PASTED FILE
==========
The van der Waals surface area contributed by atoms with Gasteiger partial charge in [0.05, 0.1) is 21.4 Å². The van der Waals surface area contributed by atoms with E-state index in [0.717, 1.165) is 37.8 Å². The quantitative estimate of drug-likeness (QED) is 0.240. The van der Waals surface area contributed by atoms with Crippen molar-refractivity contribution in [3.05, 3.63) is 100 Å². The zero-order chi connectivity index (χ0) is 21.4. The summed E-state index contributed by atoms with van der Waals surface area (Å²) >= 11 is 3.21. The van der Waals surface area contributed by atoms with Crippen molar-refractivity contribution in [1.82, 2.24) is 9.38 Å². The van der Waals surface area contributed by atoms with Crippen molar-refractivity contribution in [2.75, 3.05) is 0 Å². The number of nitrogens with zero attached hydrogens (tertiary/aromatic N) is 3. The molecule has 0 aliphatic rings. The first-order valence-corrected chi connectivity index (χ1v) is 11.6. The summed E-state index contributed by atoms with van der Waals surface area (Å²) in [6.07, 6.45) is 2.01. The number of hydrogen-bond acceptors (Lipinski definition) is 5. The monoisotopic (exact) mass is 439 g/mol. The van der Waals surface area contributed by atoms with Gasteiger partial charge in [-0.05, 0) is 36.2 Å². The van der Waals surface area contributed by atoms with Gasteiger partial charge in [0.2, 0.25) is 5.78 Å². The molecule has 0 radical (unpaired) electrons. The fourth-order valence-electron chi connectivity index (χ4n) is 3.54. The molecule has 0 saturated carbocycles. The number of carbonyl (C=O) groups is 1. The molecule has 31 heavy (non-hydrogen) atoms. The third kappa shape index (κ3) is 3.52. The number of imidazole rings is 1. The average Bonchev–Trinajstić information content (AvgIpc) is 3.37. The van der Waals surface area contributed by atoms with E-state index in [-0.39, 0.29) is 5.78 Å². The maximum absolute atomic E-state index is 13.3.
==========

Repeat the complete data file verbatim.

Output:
The van der Waals surface area contributed by atoms with Gasteiger partial charge in [0.05, 0.1) is 21.4 Å². The van der Waals surface area contributed by atoms with E-state index in [0.717, 1.165) is 37.8 Å². The quantitative estimate of drug-likeness (QED) is 0.240. The van der Waals surface area contributed by atoms with Crippen molar-refractivity contribution in [3.05, 3.63) is 100 Å². The zero-order chi connectivity index (χ0) is 21.4. The summed E-state index contributed by atoms with van der Waals surface area (Å²) >= 11 is 3.21. The van der Waals surface area contributed by atoms with Crippen molar-refractivity contribution in [1.82, 2.24) is 9.38 Å². The van der Waals surface area contributed by atoms with Crippen molar-refractivity contribution in [2.75, 3.05) is 0 Å². The number of nitrogens with zero attached hydrogens (tertiary/aromatic N) is 3. The molecule has 0 aliphatic rings. The first-order valence-corrected chi connectivity index (χ1v) is 11.6. The summed E-state index contributed by atoms with van der Waals surface area (Å²) in [6.07, 6.45) is 2.01. The number of hydrogen-bond acceptors (Lipinski definition) is 5. The monoisotopic (exact) mass is 439 g/mol. The van der Waals surface area contributed by atoms with Gasteiger partial charge in [-0.05, 0) is 36.2 Å². The van der Waals surface area contributed by atoms with Gasteiger partial charge in [0.2, 0.25) is 5.78 Å². The molecule has 0 radical (unpaired) electrons. The fourth-order valence-electron chi connectivity index (χ4n) is 3.54. The molecule has 0 saturated carbocycles. The number of carbonyl (C=O) groups is 1. The molecule has 31 heavy (non-hydrogen) atoms. The third kappa shape index (κ3) is 3.52. The number of imidazole rings is 1. The average Bonchev–Trinajstić information content (AvgIpc) is 3.37. The van der Waals surface area contributed by atoms with E-state index in [-0.39, 0.29) is 5.78 Å². The maximum absolute atomic E-state index is 13.3.